Desert dwellers like owls, javelinas, coyotes and jackrabbits know it’s best to lay low and conserve energy during the hottest period of the day.
TEP customers would do well to follow their lead. By avoiding energy use between 3-7 p.m. during the summer, you can help keep our service reliable and affordable while making the most of our renewable energy resources.
If you’re using a Time of Use pricing plan, you also can save money by helping TEP beat the peak.
Stabilizing the Grid
Because our energy grid operates in real-time, we must generate all the power our customers need at the exact moment they use it. This would be easier if everyone used about the same amount of power all day. But energy use fluctuates throughout the day, peaking in the late afternoon during the summer as people come home from work, cool their homes, cook meals and enjoy other activities.
Higher peak energy use increases the cost of providing power, since TEP pays a premium on the resources to meet these summer peak demands. Think of it like a doorway. If everyone in town needs to jam through the door at the same time, we’d need to build a really big door! But if some customers take turns – shifting energy use earlier or later in the day – we can serve everyone more affordably.
In recent years, extreme heat in the western United States has threatened to drive peak electric use beyond the level our regional grid can serve. Our region enjoys abundant solar energy during the middle of the day, but that production fades during the late afternoon as the sun starts to set. Battery systems can save this energy for use on-peak, but there aren’t very many of them online yet. So utilities must ramp up natural gas generation to serve the surge in usage between 3-7 p.m.
If energy supplies can’t keep up with demand, grid operators must find ways to reduce usage to balance the loads and resources. We start by asking large industrial users to suspend operations and by shutting off service to customers that have agreed to occasional interruptions through “demand response” programs or interruptible rates. Next come appeals to the public for conservation, and finally as a last resort “rolling blackouts” – short outages that are rotated from one area of town to another to limit the impact for any one group of customers.
“Fortunately, our customers have rarely experienced these kinds of interruptions. But energy supplies are tighter than ever, particularly in California, driving up the price of power on the wholesale energy market,” said Sam Rugel, Director of System Control & Reliability
So serving customers on-peak is likely to be more expensive, and we might have a harder time finding replacement power if our own generating resources suffer an outage or wildfires force transmission line shutdowns.”
Using less energy between 3-7 p.m. helps ease the pressure on our system, reducing our need for expensive on-peak power and reducing the threat of energy shortages, particularly during an extended Western heat wave.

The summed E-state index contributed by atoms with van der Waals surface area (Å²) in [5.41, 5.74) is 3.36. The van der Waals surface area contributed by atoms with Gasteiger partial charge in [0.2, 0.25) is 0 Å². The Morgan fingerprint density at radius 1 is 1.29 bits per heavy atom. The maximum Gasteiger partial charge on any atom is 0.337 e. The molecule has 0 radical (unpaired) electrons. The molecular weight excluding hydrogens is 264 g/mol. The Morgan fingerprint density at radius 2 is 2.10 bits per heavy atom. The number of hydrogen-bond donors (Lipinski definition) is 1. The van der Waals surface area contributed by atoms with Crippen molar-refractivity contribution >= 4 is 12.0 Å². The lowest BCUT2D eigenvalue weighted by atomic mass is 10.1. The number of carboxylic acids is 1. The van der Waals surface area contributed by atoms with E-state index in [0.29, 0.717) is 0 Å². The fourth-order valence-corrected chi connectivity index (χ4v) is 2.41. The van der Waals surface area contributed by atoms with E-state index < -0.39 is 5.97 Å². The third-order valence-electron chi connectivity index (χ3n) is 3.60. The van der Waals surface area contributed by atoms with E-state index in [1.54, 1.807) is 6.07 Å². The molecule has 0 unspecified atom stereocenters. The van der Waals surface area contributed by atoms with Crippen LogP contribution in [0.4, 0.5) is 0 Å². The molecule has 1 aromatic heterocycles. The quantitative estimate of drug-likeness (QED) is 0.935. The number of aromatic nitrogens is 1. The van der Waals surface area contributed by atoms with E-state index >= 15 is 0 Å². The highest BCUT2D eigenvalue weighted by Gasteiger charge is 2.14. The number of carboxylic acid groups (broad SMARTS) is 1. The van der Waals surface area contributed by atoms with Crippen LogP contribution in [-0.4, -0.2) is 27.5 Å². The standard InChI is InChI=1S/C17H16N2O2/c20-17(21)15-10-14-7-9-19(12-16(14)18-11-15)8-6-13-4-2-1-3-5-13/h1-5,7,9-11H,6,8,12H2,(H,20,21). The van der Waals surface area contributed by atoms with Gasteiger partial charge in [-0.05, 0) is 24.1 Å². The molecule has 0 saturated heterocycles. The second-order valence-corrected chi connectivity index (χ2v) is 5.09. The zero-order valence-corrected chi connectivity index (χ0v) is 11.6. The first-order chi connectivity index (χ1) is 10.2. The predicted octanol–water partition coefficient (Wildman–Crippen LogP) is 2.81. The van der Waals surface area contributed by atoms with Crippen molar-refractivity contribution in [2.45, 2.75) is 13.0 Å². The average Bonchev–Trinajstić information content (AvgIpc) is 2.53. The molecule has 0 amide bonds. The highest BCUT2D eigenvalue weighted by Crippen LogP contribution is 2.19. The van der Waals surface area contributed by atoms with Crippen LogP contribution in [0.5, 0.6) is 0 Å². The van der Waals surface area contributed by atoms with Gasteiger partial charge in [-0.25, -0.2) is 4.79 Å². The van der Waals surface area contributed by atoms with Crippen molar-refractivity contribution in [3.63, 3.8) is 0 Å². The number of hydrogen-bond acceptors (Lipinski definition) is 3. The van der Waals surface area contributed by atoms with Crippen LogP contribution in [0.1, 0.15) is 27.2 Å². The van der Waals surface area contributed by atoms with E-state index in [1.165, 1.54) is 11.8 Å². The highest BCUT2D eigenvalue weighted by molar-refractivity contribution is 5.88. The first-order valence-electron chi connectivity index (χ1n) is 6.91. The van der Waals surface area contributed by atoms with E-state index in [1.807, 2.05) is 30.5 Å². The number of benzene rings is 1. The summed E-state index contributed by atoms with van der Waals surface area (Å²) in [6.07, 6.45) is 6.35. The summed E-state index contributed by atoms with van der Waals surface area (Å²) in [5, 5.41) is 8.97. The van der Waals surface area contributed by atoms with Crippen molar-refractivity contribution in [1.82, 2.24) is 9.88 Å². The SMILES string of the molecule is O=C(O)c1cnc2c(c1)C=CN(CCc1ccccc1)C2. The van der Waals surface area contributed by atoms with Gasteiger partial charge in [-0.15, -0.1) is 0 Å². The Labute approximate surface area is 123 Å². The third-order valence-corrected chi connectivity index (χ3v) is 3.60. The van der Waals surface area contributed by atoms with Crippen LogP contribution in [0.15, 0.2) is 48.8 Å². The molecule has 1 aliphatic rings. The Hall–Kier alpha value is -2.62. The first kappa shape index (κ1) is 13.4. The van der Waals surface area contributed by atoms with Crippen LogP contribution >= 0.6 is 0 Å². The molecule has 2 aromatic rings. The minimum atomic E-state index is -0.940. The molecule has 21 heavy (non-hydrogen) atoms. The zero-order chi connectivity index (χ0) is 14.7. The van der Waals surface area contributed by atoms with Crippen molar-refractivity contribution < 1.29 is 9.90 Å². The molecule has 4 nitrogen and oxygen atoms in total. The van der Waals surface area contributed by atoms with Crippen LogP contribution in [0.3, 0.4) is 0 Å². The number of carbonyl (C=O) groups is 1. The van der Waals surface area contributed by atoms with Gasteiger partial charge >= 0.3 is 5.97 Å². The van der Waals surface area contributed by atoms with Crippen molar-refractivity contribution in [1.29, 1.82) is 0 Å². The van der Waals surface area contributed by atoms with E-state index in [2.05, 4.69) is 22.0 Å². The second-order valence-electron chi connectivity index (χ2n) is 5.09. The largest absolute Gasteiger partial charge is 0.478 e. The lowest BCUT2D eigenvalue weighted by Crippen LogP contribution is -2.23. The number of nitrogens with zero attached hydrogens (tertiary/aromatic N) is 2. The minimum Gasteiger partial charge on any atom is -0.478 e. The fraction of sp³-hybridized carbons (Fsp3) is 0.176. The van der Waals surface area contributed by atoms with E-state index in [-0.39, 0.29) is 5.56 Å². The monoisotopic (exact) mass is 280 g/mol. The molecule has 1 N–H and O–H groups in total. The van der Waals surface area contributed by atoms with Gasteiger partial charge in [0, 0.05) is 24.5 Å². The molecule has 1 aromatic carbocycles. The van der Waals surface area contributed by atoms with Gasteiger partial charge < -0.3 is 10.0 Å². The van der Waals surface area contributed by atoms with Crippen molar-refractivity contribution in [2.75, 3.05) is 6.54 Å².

Using Cleaner Energy
“If you keep an eye on our Clean Energy Tracker, you’ll see that our solar energy systems produce the most power around noon, when the sun is directly overhead. You also may see that our wind farms are most productive during the early morning and later in the evening, after the sun sets,” explained Ted Burhans, Director of Emerging Technology and Innovation.
So when you shift the majority of your energy usage to mornings and early afternoons, a larger share of the energy you’re using for your dishwasher, washing machine and other appliances and electronics is coming from the sun.
Similarly, your evening energy use taps into our wind energy resources. Sunset is when winds start to kick up in southeastern New Mexico, allowing us to generate clean wind power at our new Oso Grande Wind farm. This 250-megawatt site will generate enough power each year to serve the annual electric needs of nearly 100,000 homes.
If you’re on one of our three Time-of-Use pricing plans, avoiding energy use between 3-7 p.m., you can also save money. These plans reward customers with lower rates when they use less energy during our summer and winter “on-peak” hours. Summer on-peak hours are 3-7 p.m. weekdays May through September and the winter on-peak hours are 6-9 a.m. and 6-9 p.m. October through April. All weekends and major holidays are always off-peak.
Once you form some new habits, it’s easy to save money and energy on these plans. Some effective strategies include:
- Running your dishwasher or washing machine before you turn in for the night.
- Using ceiling fans to make the air feel cooler in the late afternoons rather than running the air conditioner.
- Programming your pool pump to operate at midday instead of in the late afternoon.
- Pre-cooling your home before 3 p.m. by setting the thermostat three degrees lowerthan your preferred setting at noon before peak begins and then adjusting your thermostat higher during peak hours.
- Cooking meals in your oven or on your stove before 3 p.m. and then heating them up in the microwave at dinnertime.
“With all of us doing our part to conserve energy during late afternoons this summer, we can ease the stress on our regional grid, make good use of our renewable energy and enjoy lower energy costs,” Rugel said.